Extending Compassion Outward: How Forgiveness Can Transform Your Physical and Mental Health


Forgiveness can be challenging, especially during the difficult times we have been experiencing over the last few months. Disagreements over wearing masks, political views, and social justice issues have led many people into conflict with one another. Whether it’s a fear of confrontation, struggles with experiencing difficult feelings, or even trying to protect the other person, there are numerous reasons why we hold on to resentment. However, holding back on forgiveness is likely hurting you more than anyone else. You may have heard the Nelson Mandela quote that says, “Resentment is like drinking poison and then hoping it will kill your enemies.” This captures perfectly the essence of what is truly happens when we’re unwilling to forgive others. In this post, we will talk about how forgiveness impacts both your mental and physical health as well as ways you can move towards forgiveness when it feels impossible.

The Science Behind Forgiveness

When we have been hurt by another person, we experience a series of emotional reactions and thought processes. What we might not be aware of is the physical process that is taking place too. Studies show that when we ruminate on emotions (a process that is painfully human), we repeatedly trigger the same neurochemical response that occurred when we first experienced the emotion.[1] So what does this mean when it comes to forgiveness? Well, let’s say the emotion you experienced was anger. Each time we think about the situation that triggered this anger, we also repeatedly activate the pain sensors in our bodies that in turn reduce serotonin levels (less happy chemicals) and over activate our stress response (hello cortisol). Continued activation of this response can lead to long term mental health problems such as anxiety and depression. A study that asked people to think of a situation where they had not forgiven another person found that in addition to an increase in anxiety, participants also experienced increased blood pressure and heart rate, things that can negatively impact our physical health.[2]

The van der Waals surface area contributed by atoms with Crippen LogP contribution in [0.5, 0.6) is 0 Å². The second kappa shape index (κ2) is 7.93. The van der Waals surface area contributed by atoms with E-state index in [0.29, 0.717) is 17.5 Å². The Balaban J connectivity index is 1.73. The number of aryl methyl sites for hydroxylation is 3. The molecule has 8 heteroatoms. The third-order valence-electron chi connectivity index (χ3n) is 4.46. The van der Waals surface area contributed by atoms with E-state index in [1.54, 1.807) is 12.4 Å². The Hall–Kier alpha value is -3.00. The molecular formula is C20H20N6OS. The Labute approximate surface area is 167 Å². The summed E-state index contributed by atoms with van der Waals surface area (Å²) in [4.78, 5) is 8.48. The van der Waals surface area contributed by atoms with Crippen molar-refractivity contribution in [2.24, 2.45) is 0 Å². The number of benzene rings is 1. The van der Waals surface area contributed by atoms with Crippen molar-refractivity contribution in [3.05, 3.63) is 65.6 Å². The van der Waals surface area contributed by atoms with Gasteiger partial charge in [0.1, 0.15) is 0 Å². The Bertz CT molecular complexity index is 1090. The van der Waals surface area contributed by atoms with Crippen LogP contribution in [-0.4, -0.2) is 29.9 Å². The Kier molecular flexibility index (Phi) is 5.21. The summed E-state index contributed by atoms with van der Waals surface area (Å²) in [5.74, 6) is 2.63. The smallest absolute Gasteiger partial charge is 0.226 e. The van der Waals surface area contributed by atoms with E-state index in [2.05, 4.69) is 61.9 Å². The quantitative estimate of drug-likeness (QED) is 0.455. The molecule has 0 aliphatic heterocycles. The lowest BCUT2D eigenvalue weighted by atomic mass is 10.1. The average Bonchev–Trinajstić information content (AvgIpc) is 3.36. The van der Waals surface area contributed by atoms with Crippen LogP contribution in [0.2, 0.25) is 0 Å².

It’s clear that holding on to resentment isn’t serving us mentally or physically. But what’s the benefit to forgiveness? Studies have shown that a daily forgiveness practice, such as loving kindness, led to overall improved mental and physical health.[3] Some of the positive effects uncovered during these studies found lowered blood pressure and heart rate, less stress, improved sleep, and reduced levels of fatigue. Furthermore, another study looked at the neurological response of participants who practiced letting go of resentment and found a release of dopamine, the neurotransmitter responsible for feelings of pleasure and motivation.

All of this suggests that forgiveness is good for us, but why does it feel so hard to do? Many people know the feeling of wanting to forgive someone and yet coming up against a wall when we try. The key to unlocking this process lies in the distinction between conscious forgiveness vs. emotional forgiveness. The difference is often found in the body. While conscious forgiveness involves rationalizing why we forgive someone in our minds, emotional forgiveness means truly feeling this in our bodies. This concept may be simple, but it is far from easy. It’s not uncommon for us to rationalize forgiveness towards someone, only to find we are holding on to resentment when every little thing the person does causes an emotional response in the body. By tuning in to the wisdom of our feelings and the body, we can begin to unlock forgiveness in our hearts.